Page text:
by AJ Berry
Witchcraft is one tradition which has generally fallen by the wayside so to speak. Or has it? Have you noticed some hex signs on the outside of a house, or indoors? Have you ever seen a Pennsylvania Dutch Quilt with all the good luck signs including one for fertility?
Perhaps now we put some of the good advice under folklore, but in the past it was attributed to witches, some evil and some good. A lot of old wisdom came from a witch. In the past, the good blessings were of course dealt by the heavens above, the bad events, well they perhaps came from a witch. This is another taboo subject among the folk who live in the valley now, but this again is part of the history of this special place.
The Palatines were very superstitious people and there is still evidence of the dark worries they had when they lived here almost 300 years ago. When a home is torn down, it will reveal secrets of the people who inhabited the house. Things were put in the walls of the home, things to keep the evil spirits away. Every person in the family put something in the wall, often it was a shoe, just one. If a person was very poor, perhaps a bottle of urine might be used and sealed in the wall. Anything personal from each person in the household was stored to ward off the evil eye.
This is a caution for those who have older homes, watch for the shoes. All across New England and New York shoes have been found in the walls. Why would shoes be deliberately built into a home or public building? Some have speculated that the tradition stems from the prehistoric custom of killing a person and placing the body in the foundation to insure that the building holds together. Could it be that later the shoes were used as a substitute for a human sacrifice? Shoes may have been chosen, because over time they take on and keep the shape of the wearer’s foot. Shoes were hidden near openings in the home such as doors, windows, chimneys; these are the perceived weak places in the building that were thus protected from evil by the shoe owner’s spirit.
About half the shoes in the wall are children’s shoes. Women’s shoes are more common than men’s. Shoes are almost invariably well worn, perhaps because the donor didn’t want to waste an expensive new shoe on the project, or perhaps because a well-worn shoe is more likely to retain the shape of the wearer’s foot and hence his spirit. Though shoes are the common denominator, more than two hundred different personal possessions—coins, spoons, pots, goblets, food, knives, toys, gloves, pipes, even chicken and cat bones—have been found hidden with them and registered in the “shoes in the wall” research. Just type “shoes in the wall” in your web browser and you will find groups dedicated to researching this phenomenon.
I spent some time talking with men who tear down old homes and asked them if they ever found shoes in the walls. Several got a funny look on their face and said they thought they were just old shoes and bottles left there, garbage in other words. They didn’t realize what they were looking at and that they had been left there deliberately. They said the shoes were worn, were women’s and children’s shoes, just one shoe and there were bottles with them but they were empty. The shoes are found near an opening to the house, a ledge in the chimney or near an outside door entrance.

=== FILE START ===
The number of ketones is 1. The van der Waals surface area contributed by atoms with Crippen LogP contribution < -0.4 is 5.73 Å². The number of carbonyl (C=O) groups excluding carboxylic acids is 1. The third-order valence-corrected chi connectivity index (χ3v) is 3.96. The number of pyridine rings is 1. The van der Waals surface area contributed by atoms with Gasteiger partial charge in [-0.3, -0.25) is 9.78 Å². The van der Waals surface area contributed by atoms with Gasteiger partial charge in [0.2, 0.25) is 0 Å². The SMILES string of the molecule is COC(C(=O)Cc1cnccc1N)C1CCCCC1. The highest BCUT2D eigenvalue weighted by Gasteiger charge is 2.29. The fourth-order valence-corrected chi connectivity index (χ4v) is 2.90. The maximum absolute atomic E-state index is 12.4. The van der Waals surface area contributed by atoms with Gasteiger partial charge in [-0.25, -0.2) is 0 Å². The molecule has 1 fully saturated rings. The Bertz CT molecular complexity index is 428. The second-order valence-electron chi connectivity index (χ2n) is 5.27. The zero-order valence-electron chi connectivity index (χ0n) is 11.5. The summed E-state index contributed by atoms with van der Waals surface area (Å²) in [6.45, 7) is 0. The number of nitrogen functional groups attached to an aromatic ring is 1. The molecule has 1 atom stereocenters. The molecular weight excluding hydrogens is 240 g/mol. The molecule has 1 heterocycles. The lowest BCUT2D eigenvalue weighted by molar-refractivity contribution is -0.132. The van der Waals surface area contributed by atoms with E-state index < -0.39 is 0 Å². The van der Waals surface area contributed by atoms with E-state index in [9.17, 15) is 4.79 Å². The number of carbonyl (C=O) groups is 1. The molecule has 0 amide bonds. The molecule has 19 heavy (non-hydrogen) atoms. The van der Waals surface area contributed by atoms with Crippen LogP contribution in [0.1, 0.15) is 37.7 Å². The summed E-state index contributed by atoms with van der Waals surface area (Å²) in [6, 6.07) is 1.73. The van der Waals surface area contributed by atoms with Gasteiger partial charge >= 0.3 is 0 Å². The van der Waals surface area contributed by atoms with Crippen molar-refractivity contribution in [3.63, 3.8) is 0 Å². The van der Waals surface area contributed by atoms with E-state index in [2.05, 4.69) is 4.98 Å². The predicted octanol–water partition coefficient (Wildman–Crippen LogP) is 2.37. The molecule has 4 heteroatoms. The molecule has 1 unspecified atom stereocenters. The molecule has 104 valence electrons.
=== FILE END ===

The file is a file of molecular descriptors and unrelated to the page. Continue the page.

Considering how widespread and long lasting this folk belief has been, it is curious that nowhere was it described in writing until references began to appear in mid-twentieth century archaeology literature in scholarly journals. Some speculate the tradition of hiding shoes was a male superstition, kept secret almost out of fear that telling about it would reduce its effectiveness. Others feel contemporary writers did not describe it since superstition ran counter to prevailing religious beliefs and the Puritans punishment of witchcraft and magic was well-known.
When removing walls especially around windows and doors, under roof rafters and behind old chimneys, homeowners should be aware of the possibility of turning up concealed shoes. While most are found in eighteenth and nineteenth century homes, a find hidden as late as 1935 has been reported. If shoes are found, they should be left exactly as they were discovered and photographed.
A local man who deals with recycling parts of old historic homes was the one who pointed out the phenomenon of the shoes. Of course he would be aware of this because of his work with old homes. He showed me an article from the United Kingdom regarding the shoes. According to the article, over 1200 examples have been recorded, with the earliest reference to the use of shoes comes the 14th century. One of England’s unofficial saints, John Schorn from Buckinghamshire who was the rector of North Marston 1290-1314, is reputed to have cast the devil into a boot. The oldest concealed shoes date to about this time.
Witchcraft is the heritage of all humanity. Since barbarian days, fear of the supernatural has been instilled into the souls of men. So it was in the isolated hills of the Mohawk Valley. Immigrants from Europe brought with them centuries of their own folklore, superstitions, ghost stories, and books of witchcraft. These tales were all handed down within families and communities, and very often, changed to suit the area. A hundred years ago storytellers flourished among the Schoharie hill people and, as late as 1920, witchcraft was still a thing to be reckoned with in the isolated hill hamlets.
First, there are two varieties of witches: some who did only evil; and the others who had healing powers, were said to have second sight, and told fortunes – always happy ones of course.